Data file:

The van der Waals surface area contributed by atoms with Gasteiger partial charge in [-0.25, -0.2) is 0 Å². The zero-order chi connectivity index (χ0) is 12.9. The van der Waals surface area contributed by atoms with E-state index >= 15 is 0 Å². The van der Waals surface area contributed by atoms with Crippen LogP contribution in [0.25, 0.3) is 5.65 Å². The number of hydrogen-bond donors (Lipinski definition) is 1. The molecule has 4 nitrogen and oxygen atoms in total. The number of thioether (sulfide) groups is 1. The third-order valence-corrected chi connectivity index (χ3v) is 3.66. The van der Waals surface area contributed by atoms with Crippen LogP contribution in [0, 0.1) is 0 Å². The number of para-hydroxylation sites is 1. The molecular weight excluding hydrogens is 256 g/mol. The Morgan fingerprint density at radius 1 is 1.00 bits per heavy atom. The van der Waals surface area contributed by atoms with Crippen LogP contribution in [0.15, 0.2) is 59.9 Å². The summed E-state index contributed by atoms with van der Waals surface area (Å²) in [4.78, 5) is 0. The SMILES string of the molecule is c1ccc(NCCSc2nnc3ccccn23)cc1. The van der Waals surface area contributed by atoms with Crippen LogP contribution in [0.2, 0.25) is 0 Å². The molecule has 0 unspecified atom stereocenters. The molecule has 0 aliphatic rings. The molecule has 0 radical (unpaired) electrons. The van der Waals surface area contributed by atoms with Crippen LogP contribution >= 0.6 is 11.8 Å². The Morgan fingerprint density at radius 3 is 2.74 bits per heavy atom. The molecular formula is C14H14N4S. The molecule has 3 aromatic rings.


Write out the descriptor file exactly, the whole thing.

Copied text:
The van der Waals surface area contributed by atoms with Gasteiger partial charge in [-0.25, -0.2) is 0 Å². The zero-order chi connectivity index (χ0) is 12.9. The van der Waals surface area contributed by atoms with E-state index >= 15 is 0 Å². The van der Waals surface area contributed by atoms with Crippen LogP contribution in [0.25, 0.3) is 5.65 Å². The number of hydrogen-bond donors (Lipinski definition) is 1. The molecule has 4 nitrogen and oxygen atoms in total. The number of thioether (sulfide) groups is 1. The third-order valence-corrected chi connectivity index (χ3v) is 3.66. The van der Waals surface area contributed by atoms with Crippen LogP contribution in [0, 0.1) is 0 Å². The number of para-hydroxylation sites is 1. The molecular weight excluding hydrogens is 256 g/mol. The Morgan fingerprint density at radius 1 is 1.00 bits per heavy atom. The van der Waals surface area contributed by atoms with Crippen LogP contribution in [0.15, 0.2) is 59.9 Å². The summed E-state index contributed by atoms with van der Waals surface area (Å²) in [4.78, 5) is 0. The SMILES string of the molecule is c1ccc(NCCSc2nnc3ccccn23)cc1. The van der Waals surface area contributed by atoms with Crippen LogP contribution in [0.2, 0.25) is 0 Å². The molecule has 0 unspecified atom stereocenters. The molecule has 0 aliphatic rings. The molecule has 0 radical (unpaired) electrons. The van der Waals surface area contributed by atoms with Crippen LogP contribution >= 0.6 is 11.8 Å². The Morgan fingerprint density at radius 3 is 2.74 bits per heavy atom. The molecular formula is C14H14N4S. The molecule has 3 aromatic rings.